When the amplifier exceeds its bias on the positive,
it will clip, operating in Class A until it does. On the
negative going wave, when the positive current source
shuts off, the gain stage continues to supply current in
what I would consider Class B. The distortion goes up
at this point, but it continues to deliver more power.
The peak point at which the current source shuts off is
approximately twice the 8 ohm power rating of the
WRT the reply from Mr. Pass, does that mean that the current draw from the positive leg of the power supply is relitively constant (held so by the current source circuit), while the current in the negitive leg varies with the signal to the speaker?
Wouldn't this present a very asymmetric load on the power supply?
Would this be one of the sources of the asymmetric distortion of SE amps that is more akin to the "real nature of sound" discussed in your article on SE amplifiers?
Once you start clipping an amp, asymmetric draw on the power supply is the least of your worries. There are far worse demons running loose in your system. Moral of the story--don't clip.
In the ideal sense, a power supply should accept any punishment you might care to dish out, whether symmetrical or not. In the real world, it doesn't always work out quite as nicely, which why it's important to have a fairly beefy power supply for your amp. The more current capability in the transformer and the more capacitance in the main bank, the more your real power supply will behave like an ideal one.
If you think about it, music is asymmetrical. Hit a drum, and the power will swing violently to one side, but the return isn't nearly so strong. Some topologies, such as differentials, tend to cancel out the swing, but generally there's a stage or two in a circuit that will go ahead and react along with the music. The power supply should be there when the circuit needs it.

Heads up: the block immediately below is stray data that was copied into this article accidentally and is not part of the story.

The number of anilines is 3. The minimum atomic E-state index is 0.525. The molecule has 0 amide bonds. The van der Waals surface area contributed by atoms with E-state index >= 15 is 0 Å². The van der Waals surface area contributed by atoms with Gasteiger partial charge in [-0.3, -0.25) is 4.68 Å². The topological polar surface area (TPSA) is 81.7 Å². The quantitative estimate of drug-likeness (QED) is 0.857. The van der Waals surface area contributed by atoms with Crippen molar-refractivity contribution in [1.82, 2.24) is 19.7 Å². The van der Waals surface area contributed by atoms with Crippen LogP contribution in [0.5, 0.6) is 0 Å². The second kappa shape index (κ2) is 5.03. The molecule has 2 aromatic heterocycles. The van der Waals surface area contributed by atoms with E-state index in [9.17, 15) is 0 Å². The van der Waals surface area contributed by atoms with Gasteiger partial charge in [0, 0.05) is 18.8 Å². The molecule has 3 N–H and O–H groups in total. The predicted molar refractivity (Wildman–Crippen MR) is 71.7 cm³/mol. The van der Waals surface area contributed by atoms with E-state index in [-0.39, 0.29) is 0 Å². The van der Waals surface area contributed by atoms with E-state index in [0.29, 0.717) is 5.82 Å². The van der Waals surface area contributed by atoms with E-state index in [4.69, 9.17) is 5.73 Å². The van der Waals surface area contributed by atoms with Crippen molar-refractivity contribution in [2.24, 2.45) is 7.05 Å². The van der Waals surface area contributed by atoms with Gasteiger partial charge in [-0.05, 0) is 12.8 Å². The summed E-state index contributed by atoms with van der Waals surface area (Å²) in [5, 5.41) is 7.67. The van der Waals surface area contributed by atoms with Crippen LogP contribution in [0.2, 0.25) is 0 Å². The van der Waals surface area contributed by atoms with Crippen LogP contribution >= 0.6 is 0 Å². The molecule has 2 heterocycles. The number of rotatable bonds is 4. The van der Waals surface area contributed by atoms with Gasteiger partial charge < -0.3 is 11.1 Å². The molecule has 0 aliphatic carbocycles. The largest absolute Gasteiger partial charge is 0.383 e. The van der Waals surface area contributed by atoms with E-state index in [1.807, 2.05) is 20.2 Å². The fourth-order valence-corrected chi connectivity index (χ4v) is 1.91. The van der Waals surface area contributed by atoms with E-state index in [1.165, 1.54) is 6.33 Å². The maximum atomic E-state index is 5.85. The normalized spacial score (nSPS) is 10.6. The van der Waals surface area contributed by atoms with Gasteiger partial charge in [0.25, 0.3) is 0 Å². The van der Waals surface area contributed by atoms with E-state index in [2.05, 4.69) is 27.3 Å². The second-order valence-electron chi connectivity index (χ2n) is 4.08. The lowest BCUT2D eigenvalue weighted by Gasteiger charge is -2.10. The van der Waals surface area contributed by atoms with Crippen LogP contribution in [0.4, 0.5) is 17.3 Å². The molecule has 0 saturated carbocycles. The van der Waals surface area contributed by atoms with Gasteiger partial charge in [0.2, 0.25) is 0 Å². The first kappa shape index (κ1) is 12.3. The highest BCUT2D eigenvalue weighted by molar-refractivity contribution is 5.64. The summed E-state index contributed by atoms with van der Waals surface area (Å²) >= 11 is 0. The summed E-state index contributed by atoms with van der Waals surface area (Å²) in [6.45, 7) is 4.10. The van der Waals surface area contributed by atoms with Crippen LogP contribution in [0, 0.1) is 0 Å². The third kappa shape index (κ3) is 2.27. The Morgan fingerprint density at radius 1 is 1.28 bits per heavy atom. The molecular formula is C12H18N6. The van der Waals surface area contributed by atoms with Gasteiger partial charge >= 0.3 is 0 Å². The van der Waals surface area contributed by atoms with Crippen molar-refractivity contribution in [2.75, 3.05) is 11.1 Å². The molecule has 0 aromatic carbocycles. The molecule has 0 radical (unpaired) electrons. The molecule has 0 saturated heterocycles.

I agree with what your saying, and I guess I got off into the whole "real world sound" thing (which I've always agreed with), but we're missing the point. If it's true that the current draw on the positive leg of the power supply is (during normal operation) steady-state and on the negative leg, the current is dynamic, doesn't it make sense to optimize each leg of the power supply for its operating conditions. The Aleph (I'm eager to get all the parts together for my Aleph 3/5) has an asymmetric design, and an asymmetric mode of operation, but we feed it with a symmetric power supply.
For example, if we take the volts / current in both the positive and negative legs, the positive leg will be a steady load to the power supply so there will be little tendency for it to be drawn down from its steady state level. In the negative leg, however, V/i is dynamic with the signal so unless the negative leg of the power supply is extra "stiff", the tendency will be for its voltage to start to drop as the load increases (depending on the dynamics of the signal). So, during high dynamic current draw through the negative leg, the Aleph 5, for example, will have a relatively steady +34V on the current source side and some voltage less then -34V on the signal side as the rail is drawn down.
I'm I off base, or are my thought in line with what is happening in the Aleph amps?